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Students get visit from Panthers

East Lincoln High School Principal Tim Woody kisses an eight-week-old dairy cow, keeping a promise he had made if the school won the Fuel Up to Play 60 competition.

Staff Writer


The excitement inside the East Lincoln High School gym rivaled that of Bank of America Stadium Tuesday morning as students joined Panthers wide receiver Armanti Edwards for a school wide pep rally to celebrate winning the “Fuel Up Like a Pro” contest for Lincoln County Schools.
As reported in earlier editions of the Times-News, the contest challenges students to increase milk consumption and daily physical activity. The contest is jointly sponsored by the National Dairy Association and the National Football League, with support from the U. S. Department of Agriculture. Staff members from the Southeast United Dairy Industry Association (SUDIA) partnered with the local school district to promote the competition.
The program encourages youth to consume nutrient-rich foods such as low-fat and fat free dairy, fruits, vegetables and whole grains. Additionally, students are encouraged to achieve 60 minutes of physical activity every day. By making changes in the school environment, students are more likely to meet government recommendations for daily physical activity and eat the appropriate number of servings from the food groups they need most to be healthy.
Byron Sackett, Director of Child Nutrition for Lincoln County Schools, spearheads and organizes the event for the local school system.
“The whole emphasis is getting kids to eat nutritious foods instead of unhealthy junk food,” Sackett said. “It’s about keeping the kids healthy.”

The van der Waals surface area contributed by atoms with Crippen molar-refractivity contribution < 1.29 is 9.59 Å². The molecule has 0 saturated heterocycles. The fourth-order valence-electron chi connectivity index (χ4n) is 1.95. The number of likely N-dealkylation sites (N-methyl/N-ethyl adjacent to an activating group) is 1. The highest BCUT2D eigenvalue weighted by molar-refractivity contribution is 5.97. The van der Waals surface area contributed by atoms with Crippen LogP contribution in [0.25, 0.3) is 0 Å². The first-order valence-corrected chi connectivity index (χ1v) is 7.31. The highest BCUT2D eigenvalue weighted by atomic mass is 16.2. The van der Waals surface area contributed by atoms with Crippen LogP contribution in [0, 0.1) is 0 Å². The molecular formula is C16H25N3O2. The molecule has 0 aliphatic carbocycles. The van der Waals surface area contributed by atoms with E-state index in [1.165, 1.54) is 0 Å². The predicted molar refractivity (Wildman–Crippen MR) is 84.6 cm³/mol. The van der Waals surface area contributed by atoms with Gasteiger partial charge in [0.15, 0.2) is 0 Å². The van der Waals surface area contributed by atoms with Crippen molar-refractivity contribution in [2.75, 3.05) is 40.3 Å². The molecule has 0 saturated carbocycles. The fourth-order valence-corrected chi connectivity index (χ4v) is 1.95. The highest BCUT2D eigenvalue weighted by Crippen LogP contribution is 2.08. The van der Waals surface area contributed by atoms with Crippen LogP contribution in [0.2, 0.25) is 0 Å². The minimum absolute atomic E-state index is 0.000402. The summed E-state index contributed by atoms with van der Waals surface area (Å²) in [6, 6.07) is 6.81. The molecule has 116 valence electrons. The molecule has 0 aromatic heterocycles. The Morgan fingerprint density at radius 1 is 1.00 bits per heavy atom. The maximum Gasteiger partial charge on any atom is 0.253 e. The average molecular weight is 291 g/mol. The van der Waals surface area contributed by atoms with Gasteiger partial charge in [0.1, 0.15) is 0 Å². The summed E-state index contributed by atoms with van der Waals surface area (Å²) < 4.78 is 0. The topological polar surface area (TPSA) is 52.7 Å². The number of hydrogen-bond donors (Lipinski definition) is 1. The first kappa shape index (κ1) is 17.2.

Information supplied by SUDIA states that today’s children could become the first ever American generation with a shorter life expectancy than their parents due to obesity and lack of physical activity.  If these issues are not addressed, they can lead to Type 2 diabetes, high blood pressure, high cholesterol and a host of other chronic health problems. The goal of the competition is to change behaviors and reverse the trend toward increased weight and sedentary lifestyles among America’s youth.
East Lincoln High School took the challenge seriously, increasing their milk consumption by 45% during the month of October.
“Principal (Tim) Woody personally stood at the entrance to the cafeteria each day and reminded students to choose milk,” Sackett said.
For their win, the school received a $1,500 grant during Tuesday’s pep rally. Additionally, four representatives of the school – Principal Woody, teacher Darrell White, student Joe Burmea and Child Nutrition staff member Lisa Bailey — were treated to a Carolina Panthers game in October, including field passes and VIP luncheon.
Childers Elementary School was runner-up in the contest and Pumpkin Center placed third. For their efforts, they received $1,000 and $500 grants, respectively. Those schools were not left out in Tuesday’s events, as 150 students from each school were bused to East Lincoln for the exciting pep rally with Sir Purr, Edwards and Carolina Top Cats.
Joshua Stover of G. E. Massey Elementary was the winner of the “at large” seat for the festivities. His name was drawn at random from students in other participating schools.
“My favorite part was going to the game and getting to eat the hot dogs,” Stover said of his experience.
Inside the packed gym, teams representing East Lincoln, Pumpkin Center and Kiser competed for Panthers gear and prizes in a quiz game that required knowledge of nutrition and exercise along with physical competitions. The elementary school physical education teachers beat out the high school teachers in an obstacle course contest while carrying giant milk bottles. Students representing Kiser and Pumpkin Center also ruled supreme on the obstacle course.
As the pep rally drew to a close, principals from the three schools ceremoniously kissed a local dairy calf before sending students back to class.

Image courtesy of Tennille Mullery / Special to LTN

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